In an internet age, it’s startlingly easy for someone to use another person’s picture, name, or other identifying information to commit an internet crime. The term “catfishing,” which is sometimes spelled “catphishing” typically involves using someone else’s photo, name, or personal information for the purpose of luring another individual into a romantic or personal relationship.
As a phrase, catfishing was first coined in 2010, when a documentary about the practice was released. The documentary was quickly followed by a popular television show, which helped make people aware of catfishing scams.
In the years that have followed, numerous people have been tricked into communicating with people online, and some have even sent money to people who use a fake photo or fake identity to misrepresent themselves over the internet.
Internet scammers have also used catfishing schemes to trick people into sending money through the internet by making their intended victims believe the scammers are celebrities.
While social media sites like Facebook and Twitter have attempted to crack down on fake profiles by verifying the accounts of famous or noteworthy people, catfishing scams still persist — and people continue to fall for them.
The popularity of social media has made it even easier for people to impersonate others online. As the practice becomes more widespread, it’s important for people to understand that online impersonation is a serious crime.
Online Impersonation Under Texas Law
Catfishing has become such a serious problem that one state has passed a law making it a specific crime. In Oklahoma, lawmakers enacted a statute in 2016 called the Catfishing Liability Act.
Under the law, people who are victims of catfishing scams may obtain an injunction that prohibits others from using their names, photos or voices to create a fake online profile.
While Texas doesn’t have a specific catfishing law, state law makes online impersonation a crime in Texas.
Under the Texas law, someone who impersonates another individual online for the purpose of causing the victim harm, threatening the person, intimidating the person, or defrauding the person, can be found guilty of online impersonation.
Depending on the circumstances of the case, online impersonation in Texas can be charged as a felony, or in some cases, a misdemeanor.
For example, when the person behind the impersonation makes a website, social media profile, or posts messages online with the intent to defraud, intimidate, threaten, or cause harm, the crime could be prosecuted as a third-degree felony.
How to Spot a Catfish Scam
Internet fraud has become such a mainstream part of American culture that most people are already on guard or cautious when it comes to scams. On the other hand, scammers have also evolved and become increasingly creative when it comes to duping people.
This reality means it’s important to know how to identify a potential catfishing scheme, especially if you’re involved in social media or online dating, where catfishing tends to be more popular.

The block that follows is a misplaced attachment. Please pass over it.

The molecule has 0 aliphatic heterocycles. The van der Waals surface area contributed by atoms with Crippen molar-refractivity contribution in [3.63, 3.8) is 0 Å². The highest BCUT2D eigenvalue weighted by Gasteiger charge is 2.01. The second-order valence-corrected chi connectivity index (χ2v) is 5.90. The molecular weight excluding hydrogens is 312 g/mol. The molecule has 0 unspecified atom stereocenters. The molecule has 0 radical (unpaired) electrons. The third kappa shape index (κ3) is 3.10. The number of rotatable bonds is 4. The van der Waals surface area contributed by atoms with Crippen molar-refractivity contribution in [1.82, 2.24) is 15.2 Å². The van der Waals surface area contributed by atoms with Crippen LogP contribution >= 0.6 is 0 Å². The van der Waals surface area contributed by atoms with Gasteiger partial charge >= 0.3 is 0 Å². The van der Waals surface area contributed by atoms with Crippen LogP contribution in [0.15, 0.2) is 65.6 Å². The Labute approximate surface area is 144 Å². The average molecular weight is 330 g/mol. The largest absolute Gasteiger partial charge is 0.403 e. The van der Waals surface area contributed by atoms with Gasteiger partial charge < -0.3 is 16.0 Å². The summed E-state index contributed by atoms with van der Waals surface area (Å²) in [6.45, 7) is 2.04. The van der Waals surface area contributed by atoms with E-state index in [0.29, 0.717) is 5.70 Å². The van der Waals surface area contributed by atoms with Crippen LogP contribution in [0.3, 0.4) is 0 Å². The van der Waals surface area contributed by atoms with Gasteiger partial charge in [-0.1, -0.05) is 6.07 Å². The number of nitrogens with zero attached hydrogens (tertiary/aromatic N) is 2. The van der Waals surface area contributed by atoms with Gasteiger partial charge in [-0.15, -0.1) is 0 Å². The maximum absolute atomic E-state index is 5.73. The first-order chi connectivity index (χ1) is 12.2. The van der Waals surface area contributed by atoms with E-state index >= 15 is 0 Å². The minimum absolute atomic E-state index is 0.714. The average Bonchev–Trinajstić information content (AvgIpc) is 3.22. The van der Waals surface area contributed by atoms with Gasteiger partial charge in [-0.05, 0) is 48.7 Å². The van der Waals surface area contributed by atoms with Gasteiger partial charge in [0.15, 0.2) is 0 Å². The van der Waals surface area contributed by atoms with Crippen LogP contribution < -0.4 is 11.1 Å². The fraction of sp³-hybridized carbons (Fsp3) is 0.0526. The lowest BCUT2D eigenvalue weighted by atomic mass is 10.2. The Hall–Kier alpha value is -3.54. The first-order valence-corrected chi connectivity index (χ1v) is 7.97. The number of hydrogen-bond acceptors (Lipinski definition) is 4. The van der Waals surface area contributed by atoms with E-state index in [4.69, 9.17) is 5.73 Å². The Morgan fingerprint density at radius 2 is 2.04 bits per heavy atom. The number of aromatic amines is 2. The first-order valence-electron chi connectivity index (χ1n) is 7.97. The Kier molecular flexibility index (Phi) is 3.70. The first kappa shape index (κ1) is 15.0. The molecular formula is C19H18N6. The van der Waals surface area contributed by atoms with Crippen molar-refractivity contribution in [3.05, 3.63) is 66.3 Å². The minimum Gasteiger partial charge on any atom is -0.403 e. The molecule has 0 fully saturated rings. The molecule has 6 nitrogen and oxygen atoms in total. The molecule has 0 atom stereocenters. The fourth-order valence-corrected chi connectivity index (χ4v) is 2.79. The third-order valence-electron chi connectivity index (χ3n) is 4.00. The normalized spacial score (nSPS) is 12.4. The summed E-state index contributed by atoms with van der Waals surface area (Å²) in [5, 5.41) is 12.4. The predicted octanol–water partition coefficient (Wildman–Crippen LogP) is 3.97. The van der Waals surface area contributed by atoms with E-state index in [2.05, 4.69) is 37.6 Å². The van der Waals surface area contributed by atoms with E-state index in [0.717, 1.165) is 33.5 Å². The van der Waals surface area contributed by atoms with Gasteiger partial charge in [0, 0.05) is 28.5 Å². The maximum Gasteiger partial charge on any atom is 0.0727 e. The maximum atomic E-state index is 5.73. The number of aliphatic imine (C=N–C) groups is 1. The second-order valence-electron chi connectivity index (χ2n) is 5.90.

To protect yourself, make sure you know how to spot the catfishing red flags:
- The person is too good to be true – If the person seems perfect for you in every way, they might not be real. Of course, this doesn’t mean that everyone is faking their identity, but be careful about people online who claim to live a glamorous or high-profile lifestyle.
- The person’s profile is vague or brand new – Is the individual’s profile new? Does it seem vague on details? Many people who participate in catfish schemes are forced to create new fake identities when their victims start getting suspicious. Be wary of users who have only been online for a short time.
- The person wants to move fast – If the person wants to jump from acquaintances to a more serious relationship within a relatively short period of time, this can also be a red flag.
- The person refuses to meet face to face – People behind catfish schemes will often come up with endless excuses why they can’t meet in person. They might claim they have an illness, or that a family member is ill. If they keep making excuses for why it’s impractical or impossible for them to meet you, this could be a sign that they’re concealing their true identity.
It’s also important to be wary of anyone who asks you to send them money, regardless of how long you’ve known them online. It’s particularly important to be hesitant about sending money if you have never met the person face to face, or if they’re vague about their identity.
If you only know the person from your internet interactions, be careful about agreeing to send them any kind of monetary funds, as this often is a sign of a catfishing scheme.
Defending Against an Online Impersonation Charge in Texas
If you’ve been charged with online impersonation, it’s important to speak to an experienced Dallas computer crimes defense lawyer about your case. An online impersonation conviction can damage your reputation and hurt your career prospects. A criminal defense lawyer in Dallas at the Law Office of Broden & Mickelsen can help you determine the best course of action in your case.
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Prior results cannot and do not guarantee or predict a similar outcome with respect to any future case.